+===================== Installing FreeBSD =====================+
| Table of Contents:
| 0.0 Quick Start:
| 0.1 Installing FreeBSD from CDROM or the Internet.
1.0 Detail on various installation types:
| 1.1 Installing from a network CDROM
| 1.2 Installing from Floppies
| 1.3 Installing from a DOS partition
| 1.4 Installing from QIC/SCSI tape
| 1.5 Installing over a network using NFS or FTP
| 1.5.1 NFS Installation tips
| 1.5.2 FTP Installation tips
| 1.6 Tips for Serial COnsole Users
| 2.0 DOS User's Q&A section.
| 2.1 How do I make space for FreeBSD?
| 2.2 Can I use compressed DOS filesystems from FreeBSD?
| 2.3 Can I use DOS extended partitions?
| 2.4 Can I run DOS executables under FreeBSD?
Author: Jordan K. Hubbard
Last updated: Tue May 4 16:05:41 PST 1999
0.0 Quick Start
This manual documents the process of making a new installation of
FreeBSD on your machine. If you are upgrading from a previous
release of FreeBSD, please see the file UPGRADE.TXT for important
information on upgrading. If you are not familiar with configuring
PC hardware for FreeBSD, you should also read the HARDWARE.TXT file -
it contains important information which may save you a lot of grief.
If you're new to FreeBSD then you should also read EVERYTHING listed
in the Documentation menu of the installer. It may seem like a lot
to read, but the time you spend now reading the documents will be made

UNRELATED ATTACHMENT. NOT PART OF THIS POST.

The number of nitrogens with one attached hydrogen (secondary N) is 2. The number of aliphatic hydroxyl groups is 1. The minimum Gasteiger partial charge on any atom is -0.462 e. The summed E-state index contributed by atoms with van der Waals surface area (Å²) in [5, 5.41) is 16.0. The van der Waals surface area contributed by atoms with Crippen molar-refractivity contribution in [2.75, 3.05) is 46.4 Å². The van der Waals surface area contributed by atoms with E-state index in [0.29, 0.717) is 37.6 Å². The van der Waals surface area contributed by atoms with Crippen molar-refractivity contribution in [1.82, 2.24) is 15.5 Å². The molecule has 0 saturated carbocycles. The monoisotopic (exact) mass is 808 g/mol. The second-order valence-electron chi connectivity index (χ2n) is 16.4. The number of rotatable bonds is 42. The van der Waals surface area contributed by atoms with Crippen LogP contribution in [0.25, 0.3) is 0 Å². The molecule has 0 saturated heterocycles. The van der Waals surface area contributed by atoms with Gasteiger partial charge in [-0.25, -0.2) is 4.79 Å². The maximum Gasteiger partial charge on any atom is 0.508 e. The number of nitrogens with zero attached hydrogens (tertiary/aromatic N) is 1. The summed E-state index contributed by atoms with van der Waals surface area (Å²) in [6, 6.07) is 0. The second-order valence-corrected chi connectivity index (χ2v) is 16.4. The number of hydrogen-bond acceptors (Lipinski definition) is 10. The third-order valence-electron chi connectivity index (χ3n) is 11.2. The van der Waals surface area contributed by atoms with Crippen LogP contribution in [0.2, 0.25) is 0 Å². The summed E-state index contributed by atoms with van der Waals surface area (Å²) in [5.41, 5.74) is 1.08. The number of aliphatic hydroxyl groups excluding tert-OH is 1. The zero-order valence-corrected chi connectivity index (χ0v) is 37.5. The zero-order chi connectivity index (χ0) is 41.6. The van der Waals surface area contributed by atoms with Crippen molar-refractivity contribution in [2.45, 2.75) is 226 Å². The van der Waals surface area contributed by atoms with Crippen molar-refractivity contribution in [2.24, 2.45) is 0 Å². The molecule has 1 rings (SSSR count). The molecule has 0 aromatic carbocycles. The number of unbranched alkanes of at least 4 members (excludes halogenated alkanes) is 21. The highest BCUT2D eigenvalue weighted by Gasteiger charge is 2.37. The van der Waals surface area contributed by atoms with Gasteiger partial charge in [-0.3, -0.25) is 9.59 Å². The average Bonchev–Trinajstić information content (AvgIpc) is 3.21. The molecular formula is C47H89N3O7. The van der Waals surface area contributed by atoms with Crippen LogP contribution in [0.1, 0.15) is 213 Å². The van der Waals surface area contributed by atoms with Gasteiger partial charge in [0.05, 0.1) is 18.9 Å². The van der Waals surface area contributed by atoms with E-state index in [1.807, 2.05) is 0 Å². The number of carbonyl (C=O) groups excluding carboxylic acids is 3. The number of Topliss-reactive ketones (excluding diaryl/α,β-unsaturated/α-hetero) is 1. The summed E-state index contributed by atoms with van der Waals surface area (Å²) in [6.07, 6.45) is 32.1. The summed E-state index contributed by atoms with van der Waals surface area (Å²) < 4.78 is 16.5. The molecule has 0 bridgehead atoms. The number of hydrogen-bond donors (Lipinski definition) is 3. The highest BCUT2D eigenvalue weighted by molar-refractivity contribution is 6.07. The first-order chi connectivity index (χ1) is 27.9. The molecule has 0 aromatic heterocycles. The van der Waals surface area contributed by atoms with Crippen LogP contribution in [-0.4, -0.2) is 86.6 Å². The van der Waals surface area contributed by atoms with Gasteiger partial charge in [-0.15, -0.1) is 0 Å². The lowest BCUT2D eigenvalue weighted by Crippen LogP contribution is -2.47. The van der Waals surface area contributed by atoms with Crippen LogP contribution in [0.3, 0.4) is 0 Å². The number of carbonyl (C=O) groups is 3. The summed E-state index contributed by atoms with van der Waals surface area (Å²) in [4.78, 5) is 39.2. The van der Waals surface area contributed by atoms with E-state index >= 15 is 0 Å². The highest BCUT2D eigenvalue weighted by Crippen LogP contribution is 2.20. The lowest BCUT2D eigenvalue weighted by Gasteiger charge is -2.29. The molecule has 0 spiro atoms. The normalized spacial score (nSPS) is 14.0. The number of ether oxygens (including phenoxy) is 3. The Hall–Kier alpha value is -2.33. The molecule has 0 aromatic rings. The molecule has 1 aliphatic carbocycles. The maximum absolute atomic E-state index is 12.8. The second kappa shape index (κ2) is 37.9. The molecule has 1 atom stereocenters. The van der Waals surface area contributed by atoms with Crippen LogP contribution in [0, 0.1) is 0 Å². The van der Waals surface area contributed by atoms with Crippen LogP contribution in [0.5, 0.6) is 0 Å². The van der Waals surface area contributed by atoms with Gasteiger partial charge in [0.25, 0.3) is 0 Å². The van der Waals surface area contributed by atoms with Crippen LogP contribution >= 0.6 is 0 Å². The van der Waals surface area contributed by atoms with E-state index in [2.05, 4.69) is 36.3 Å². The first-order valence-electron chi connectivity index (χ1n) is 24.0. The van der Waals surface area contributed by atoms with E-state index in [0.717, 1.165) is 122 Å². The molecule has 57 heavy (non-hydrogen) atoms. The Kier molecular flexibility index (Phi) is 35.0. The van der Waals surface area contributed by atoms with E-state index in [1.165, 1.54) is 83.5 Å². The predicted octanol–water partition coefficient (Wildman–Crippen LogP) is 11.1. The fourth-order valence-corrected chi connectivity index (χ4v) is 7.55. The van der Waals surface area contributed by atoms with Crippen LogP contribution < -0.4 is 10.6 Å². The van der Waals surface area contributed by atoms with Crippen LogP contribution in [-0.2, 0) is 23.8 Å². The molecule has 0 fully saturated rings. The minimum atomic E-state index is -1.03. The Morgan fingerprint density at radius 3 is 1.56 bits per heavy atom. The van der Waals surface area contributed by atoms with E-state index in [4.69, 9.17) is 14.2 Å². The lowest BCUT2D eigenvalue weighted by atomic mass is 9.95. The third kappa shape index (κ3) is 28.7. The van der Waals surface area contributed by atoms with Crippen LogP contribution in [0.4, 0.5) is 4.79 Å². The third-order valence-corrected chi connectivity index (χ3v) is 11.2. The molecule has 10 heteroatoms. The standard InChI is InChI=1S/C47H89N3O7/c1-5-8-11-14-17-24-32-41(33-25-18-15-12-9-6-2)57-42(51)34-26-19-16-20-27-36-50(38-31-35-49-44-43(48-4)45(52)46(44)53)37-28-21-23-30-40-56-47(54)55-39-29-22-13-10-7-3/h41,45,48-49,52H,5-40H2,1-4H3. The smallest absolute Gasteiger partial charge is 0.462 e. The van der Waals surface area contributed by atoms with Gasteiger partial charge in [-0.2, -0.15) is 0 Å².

up many times over because you were adequately prepared. Also, you will
know the types of information available should you get stuck later.
Once the system is installed, you can also revisit this menu and use a
WEB browser to read the installed FAQ (Frequently Asked Questions) and
Handbook HTML documentation sets for FreeBSD. You can also use the
browser to visit other WEB sites on the net (like http://www.freebsd.org)
if you have an Internet connection. See ABOUT.TXT for more information
on the resources available to you.
The best laid plans sometimes go awry, so if you run into trouble take a
look at TROUBLE.TXT which contains valuable troubleshooting information.
You should also read ERRATA.TXT before installing and follow the pointers
there carefully since this will stop you from falling over any problems
which have reported in the interim for your particular release.
DISCLAIMER: While FreeBSD does its best to safeguard against
accidental loss of data, it's still more than possible to WIPE OUT
YOUR ENTIRE DISK with this installation if you make a mistake! Please
do not proceed to the final FreeBSD installation menu unless you've
adequately backed up any important data first! We really mean it!